by Tim Sissons of William Morfoot land drainage, experts based in the East of England.
Along with a combination of other factors, agriculture, and therefore food production depend on the proper management of water to enable crops to develop properly and yields to be healthy.
Globally, ecosystems and environments vary greatly and even the most experienced crop producers can see a drop in yields when dealt a particularly nasty deal by Mother Nature.
To provide them with sustainable agricultural development and to help secure their harvest, farmers often rely on land drainage systems to help them cope with a deluge of rain or even a lack of it.
Although it may seem like an odd statement, a sustainable land drainage system is as important in areas of low rainfall as it is in those where rainfall is high. In the first instance a correctly installed land drainage system can help to minimise soil salinisation and in the second it is necessary to prevent the water logging of soils which can lead to a whole host of difficulties.
In 2002, the FAO estimated that salinity had damaged about 20 to 30 million hectares of irrigated land, resulting in loss of crops for a number of those working in the agricultural industry globally – upsetting food security. A build-up of saline happens more regularly on irrigated land due to the addition of salts in irrigation water where natural drainage is insufficient.
Land drainage is also pivotal for securing the quality of soils, as waterlogging prevents crops accessing the vital nutrients needed to grow to their full potential.
So how is land drainage relevant across the world? And how do different ecosystems use land drainage systems to their advantage?
Let’s start in the rice fields of Asia – a place where you’ll find plenty of water! The humid tropical region of Asia is an excellent climate for year-round crop production with abundant sunshine, extensive rainfall and high temperatures. Many in the agricultural industry take the logical choice of wetland rice cultivation due to the nature of the environment. However, over 25% of the 126 million hectares of Asian ricelands suffer from excess water problems during the wet season. Many of them have implemented land drainage systems to resolve excess water issues and also to enable them to diversify their crops somewhat, rather than relying solely on rice production.
Although an image of a desert may leave the untrained eye thinking that this sort of environment is completely unproductive it is an incorrect assumption. Rather than land drainage, in these areas it is all about water management and collecting surface water from remote catchment areas, using local groundwater and water collected from local storms followed by a micro-irrigation is key to increasing soil productivity.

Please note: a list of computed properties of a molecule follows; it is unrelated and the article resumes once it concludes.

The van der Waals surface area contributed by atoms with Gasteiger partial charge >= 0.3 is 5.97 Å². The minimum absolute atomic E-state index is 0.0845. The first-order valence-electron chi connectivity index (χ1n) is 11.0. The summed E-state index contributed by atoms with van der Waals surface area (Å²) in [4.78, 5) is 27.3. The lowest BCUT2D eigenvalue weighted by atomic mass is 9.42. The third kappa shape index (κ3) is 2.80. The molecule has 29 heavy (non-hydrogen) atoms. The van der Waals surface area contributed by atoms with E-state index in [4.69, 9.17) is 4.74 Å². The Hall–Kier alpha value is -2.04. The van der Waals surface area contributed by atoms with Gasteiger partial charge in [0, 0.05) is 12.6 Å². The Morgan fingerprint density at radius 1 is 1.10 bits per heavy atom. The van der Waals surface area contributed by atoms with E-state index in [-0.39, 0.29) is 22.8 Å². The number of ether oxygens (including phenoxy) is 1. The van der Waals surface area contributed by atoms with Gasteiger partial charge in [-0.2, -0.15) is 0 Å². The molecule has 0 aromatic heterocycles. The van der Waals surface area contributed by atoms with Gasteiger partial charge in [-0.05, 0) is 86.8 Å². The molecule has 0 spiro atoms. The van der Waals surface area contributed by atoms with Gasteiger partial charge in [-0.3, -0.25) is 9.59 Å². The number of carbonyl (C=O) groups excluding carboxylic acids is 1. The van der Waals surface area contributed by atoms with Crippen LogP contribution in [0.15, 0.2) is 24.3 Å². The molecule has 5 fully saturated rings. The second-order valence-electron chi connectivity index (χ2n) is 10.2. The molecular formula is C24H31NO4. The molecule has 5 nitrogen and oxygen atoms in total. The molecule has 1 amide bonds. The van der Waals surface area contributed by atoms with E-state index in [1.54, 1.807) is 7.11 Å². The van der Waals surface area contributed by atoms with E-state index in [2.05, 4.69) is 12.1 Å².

Drainage is, however, required to reduce the impact of salt accumulation which can often occur where shallow water tables are found. Drainage techniques involve shaping fields and building field drains to collect any surface runoff and lowering the groundwater table can be achieved by installing underground drainpipes or open field ditches.
Finally, turning attention to the UK, the wet weather of 2012 caught a number of farmers off-guard and a knee-jerk reaction to waterlogged fields and poor yield sparked a generation into investing in land drainage on account of their existing land drainage systems being long in the tooth.
Mother Nature really has dealt a bad hand this year, and despite the fertility of British soils, many crops have been hit hard as we saw one of the driest winters followed by the second wettest spring and summer months on record.
In October last year, one of the largest potato producers estimated that the crop would fall by 25% from last year, a yield which stands at the lowest for more than 30 years thanks to the poor weather. Wheat yield has also slipped to less than 7.0 tonnes per hectare – the lowest figure since records began in 1977. Many farmers due to waterlogged fields were forced to abandon cereals in peak harvesting season being unable to access fields for fear of getting machinery stranded. It isn’t just the farmers who are affected but the consumers too with the British Potato Council claiming that you’ll now be paying three times the average price of a potato last year.
Difficult weather conditions always highlight the importance of preparation and planning for the worst, which is where land drainage can come in. Factoring a programme of field drainage or ditch maintenance which fits around the farming calendar may give farmers the ability to restrict the impact of a downpour or period of drought, which will make all the difference when it comes to harvest time.
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Reblogged this on Science on the Land and commented:
argylesock says… Times are hard for farmers as our climates change.